On June 1, 2017, TLVFest, the international LGBTQ film festival held in Tel Aviv, launched its program with a well-attended cocktail reception packed wall to wall with filmmakers, talent and fans excited for this year’s slate of LGBTQ-themed films.
I was honored to be there as an ambassador for A Wider Bridge (“AWB”). AWB is a North American LGBTQ organization tasked with building support for Israel and its LGBTQ community. We are engaging leaders in politics, entertainment, government and advocacy to participate in 10-day mission to experience the country (including the West Bank) through an LGBTQ lens. We build personal as opposed to political relationships with Israel and its LGBTQ community.
As a non-Jewish gay American on my first trip to Israel, I felt at home among my LGBTQ brothers and sisters, because they were celebrating films that tell our story, in our voice, for our community.
Before we had such film festivals, LGBTQ-themed films would either never be made, or they would never get the funding or distribution necessary to bring LGBTQ stories to a wider audience. I should know — I also sit on the board of the Outshine Film Festival, the international LGBTQ film festival held in Miami and Fort Lauderdale, Florida, every year for the South Florida LGBTQ community.
Just as Outshine serves the South Florida LGBTQ community, TLVFest serves the Israeli LGBTQ community by bringing quality LGBTQ-themed content from all over the world in multiple languages that not only educate but entertain.
Make no mistake, Israeli LGBTQ are not like me — they are me. So, I felt completely at ease as a weaved in and out of the shoulder-pressed crowd.
But there was an ugly pall hanging over the festivities. Activists with the Boycott Divestment and Sanctions (“BDS”) movement, such as Pinkwatching Israel, have pressured participants in TLVFest to pull out — by claiming that TLVFest promotes so-called “pinkwashing.” The slanderous allegation that, at bottom, suggests that any person or organization that promotes or even acknowledges the progress of LGBTQ rights in Israel is really a mouthpiece for Israeli propaganda designed to distract the world from the occupation and Israeli treatment of Palestinians.
The term is offensive, hurtful, downright wrong, and ultimately nothing more than misplaced hostility. Whatever sins the Israeli government may be accused of, those sins are not a yoke to be hitched to the LGBTQ community.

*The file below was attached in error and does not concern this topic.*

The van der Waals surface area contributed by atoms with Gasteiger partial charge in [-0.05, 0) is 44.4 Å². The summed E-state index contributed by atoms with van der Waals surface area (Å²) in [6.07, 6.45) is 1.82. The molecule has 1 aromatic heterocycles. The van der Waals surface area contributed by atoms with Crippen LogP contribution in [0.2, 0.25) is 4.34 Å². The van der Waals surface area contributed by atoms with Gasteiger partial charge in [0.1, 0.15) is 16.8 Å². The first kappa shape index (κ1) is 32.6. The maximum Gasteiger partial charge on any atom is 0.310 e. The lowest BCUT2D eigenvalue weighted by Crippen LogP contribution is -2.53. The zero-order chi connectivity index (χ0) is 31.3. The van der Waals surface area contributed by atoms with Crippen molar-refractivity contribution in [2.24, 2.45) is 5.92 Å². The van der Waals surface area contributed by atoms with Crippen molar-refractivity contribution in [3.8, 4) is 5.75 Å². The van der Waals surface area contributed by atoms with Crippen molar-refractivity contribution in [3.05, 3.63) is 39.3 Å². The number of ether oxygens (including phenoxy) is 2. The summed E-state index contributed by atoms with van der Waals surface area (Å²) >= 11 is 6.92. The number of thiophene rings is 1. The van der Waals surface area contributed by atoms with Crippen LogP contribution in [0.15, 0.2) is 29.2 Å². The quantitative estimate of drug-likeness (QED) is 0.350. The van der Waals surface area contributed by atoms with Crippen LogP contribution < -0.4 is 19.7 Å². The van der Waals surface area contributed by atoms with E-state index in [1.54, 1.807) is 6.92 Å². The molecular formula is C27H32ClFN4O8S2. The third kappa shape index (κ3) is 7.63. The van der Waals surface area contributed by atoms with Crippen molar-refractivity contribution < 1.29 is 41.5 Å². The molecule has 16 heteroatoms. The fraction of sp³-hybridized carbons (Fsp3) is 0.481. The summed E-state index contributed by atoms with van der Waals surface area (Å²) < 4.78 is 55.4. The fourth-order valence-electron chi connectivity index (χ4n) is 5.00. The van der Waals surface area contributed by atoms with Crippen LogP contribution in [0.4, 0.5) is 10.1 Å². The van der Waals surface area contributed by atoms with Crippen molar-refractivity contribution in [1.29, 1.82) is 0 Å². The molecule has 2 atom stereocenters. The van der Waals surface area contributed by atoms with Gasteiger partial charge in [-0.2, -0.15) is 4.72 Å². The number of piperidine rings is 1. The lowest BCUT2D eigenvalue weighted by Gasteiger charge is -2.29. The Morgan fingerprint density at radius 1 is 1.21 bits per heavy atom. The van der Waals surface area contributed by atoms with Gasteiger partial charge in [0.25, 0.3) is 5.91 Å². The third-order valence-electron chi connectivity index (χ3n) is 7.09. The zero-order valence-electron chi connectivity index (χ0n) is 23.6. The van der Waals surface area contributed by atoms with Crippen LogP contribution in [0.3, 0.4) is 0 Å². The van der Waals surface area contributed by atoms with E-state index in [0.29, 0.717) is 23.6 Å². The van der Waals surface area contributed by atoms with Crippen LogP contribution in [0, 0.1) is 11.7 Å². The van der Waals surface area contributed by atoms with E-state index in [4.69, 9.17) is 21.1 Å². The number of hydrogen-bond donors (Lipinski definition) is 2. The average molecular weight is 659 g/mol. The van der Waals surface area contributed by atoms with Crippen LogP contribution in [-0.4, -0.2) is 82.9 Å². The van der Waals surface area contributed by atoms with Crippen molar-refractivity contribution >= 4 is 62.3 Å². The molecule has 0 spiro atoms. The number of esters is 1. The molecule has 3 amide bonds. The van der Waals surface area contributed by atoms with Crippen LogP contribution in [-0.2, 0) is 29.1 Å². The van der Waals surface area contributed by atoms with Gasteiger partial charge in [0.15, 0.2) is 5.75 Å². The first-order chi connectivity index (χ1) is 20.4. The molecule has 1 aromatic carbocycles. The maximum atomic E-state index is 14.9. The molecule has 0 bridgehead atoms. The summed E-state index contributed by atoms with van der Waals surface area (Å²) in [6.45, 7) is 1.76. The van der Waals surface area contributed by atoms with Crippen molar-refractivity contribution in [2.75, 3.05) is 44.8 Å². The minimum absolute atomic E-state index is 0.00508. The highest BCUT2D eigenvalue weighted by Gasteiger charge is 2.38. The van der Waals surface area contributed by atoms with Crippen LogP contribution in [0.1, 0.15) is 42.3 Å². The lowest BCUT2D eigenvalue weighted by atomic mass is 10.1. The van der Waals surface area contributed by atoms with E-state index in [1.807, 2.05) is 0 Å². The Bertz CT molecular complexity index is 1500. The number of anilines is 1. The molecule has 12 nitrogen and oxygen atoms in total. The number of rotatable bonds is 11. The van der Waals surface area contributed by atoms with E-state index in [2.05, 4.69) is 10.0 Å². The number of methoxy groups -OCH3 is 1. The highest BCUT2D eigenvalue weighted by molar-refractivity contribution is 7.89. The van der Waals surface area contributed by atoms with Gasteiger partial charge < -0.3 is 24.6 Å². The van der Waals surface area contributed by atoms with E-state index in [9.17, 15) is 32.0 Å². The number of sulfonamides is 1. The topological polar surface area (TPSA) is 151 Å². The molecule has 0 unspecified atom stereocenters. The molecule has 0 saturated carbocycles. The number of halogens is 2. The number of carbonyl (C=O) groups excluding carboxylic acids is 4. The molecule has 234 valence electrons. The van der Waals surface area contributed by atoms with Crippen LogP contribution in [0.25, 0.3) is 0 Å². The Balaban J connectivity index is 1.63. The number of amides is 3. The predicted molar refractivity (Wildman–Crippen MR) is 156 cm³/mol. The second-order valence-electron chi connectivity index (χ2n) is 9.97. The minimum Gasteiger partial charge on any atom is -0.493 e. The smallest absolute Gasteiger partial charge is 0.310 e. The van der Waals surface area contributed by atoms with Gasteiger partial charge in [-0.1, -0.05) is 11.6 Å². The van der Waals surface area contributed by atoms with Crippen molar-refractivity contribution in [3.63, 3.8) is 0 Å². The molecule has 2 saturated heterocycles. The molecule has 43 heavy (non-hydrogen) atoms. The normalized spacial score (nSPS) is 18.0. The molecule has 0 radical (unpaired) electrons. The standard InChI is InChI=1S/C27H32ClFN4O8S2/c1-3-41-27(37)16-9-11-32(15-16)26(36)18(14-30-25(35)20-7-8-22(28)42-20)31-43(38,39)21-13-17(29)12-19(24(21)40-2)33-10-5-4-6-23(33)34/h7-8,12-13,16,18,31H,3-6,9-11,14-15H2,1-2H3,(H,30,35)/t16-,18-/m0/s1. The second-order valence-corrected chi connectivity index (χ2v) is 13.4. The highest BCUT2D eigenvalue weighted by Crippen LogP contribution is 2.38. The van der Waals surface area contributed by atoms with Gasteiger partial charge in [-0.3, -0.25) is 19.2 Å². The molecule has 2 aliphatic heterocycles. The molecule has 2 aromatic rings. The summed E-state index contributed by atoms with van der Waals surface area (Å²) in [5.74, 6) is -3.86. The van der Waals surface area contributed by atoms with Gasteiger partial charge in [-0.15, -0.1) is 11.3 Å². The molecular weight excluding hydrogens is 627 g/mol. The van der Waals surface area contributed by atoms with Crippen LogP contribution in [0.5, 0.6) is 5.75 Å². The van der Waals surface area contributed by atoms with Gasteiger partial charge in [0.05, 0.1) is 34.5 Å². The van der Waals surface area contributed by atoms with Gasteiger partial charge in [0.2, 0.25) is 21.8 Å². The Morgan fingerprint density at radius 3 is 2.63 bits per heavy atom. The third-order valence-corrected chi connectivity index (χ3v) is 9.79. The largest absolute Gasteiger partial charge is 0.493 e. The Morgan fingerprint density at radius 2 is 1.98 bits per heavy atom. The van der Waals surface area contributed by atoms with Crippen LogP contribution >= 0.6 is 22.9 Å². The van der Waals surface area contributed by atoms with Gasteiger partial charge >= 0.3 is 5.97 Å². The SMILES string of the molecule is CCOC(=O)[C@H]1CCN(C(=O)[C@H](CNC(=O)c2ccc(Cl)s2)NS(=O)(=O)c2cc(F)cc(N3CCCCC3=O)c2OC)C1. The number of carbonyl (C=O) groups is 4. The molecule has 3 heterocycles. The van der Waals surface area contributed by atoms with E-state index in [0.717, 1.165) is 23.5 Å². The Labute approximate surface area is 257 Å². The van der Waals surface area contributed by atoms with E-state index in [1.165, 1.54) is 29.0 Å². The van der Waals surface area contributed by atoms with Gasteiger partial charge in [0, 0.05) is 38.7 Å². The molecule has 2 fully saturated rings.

BDS and those that hate Israel are playing a zero-sum game where any achievement by Israel or any community or person in or from Israel cannot be tolerated or recognized. One need only see the reaction in Lebanon to temerity of Israeli actress Gal Gadot to play Wonder Woman.
So, what should we in the LGBTQ and progressive ally communities do about this? In short, I call upon all LGBTQ organizations, all film festivals, LGBTQ-themed or otherwise, to take a stand against bullying, against censoring, and against anti-semitism by supporting, in word and deed, TLVFest.
Allowing BDS to continue its attempts to harass and bully filmmakers that want to share LGBTQ-themed films from around the world with the Israeli LGBTQ community is not only inadvisable, in my opinion it is morally unacceptable.
You cannot advocate for LGBTQ rights — except Israeli LGBTQ rights. You cannot advocate for human rights — but not Israeli human rights. And you cannot advocate for progressive values — and not stand against bald bigotry when confronted with it.
I ask you to support TLVFest, condemn the bullying of BDS, and get the word out that filmmakers bringing LGBTQ-themed films to our community should continue doing so, as they will always be welcomed to tell our stories. If you do not stand now, your festival may be the next target of the BDS movement.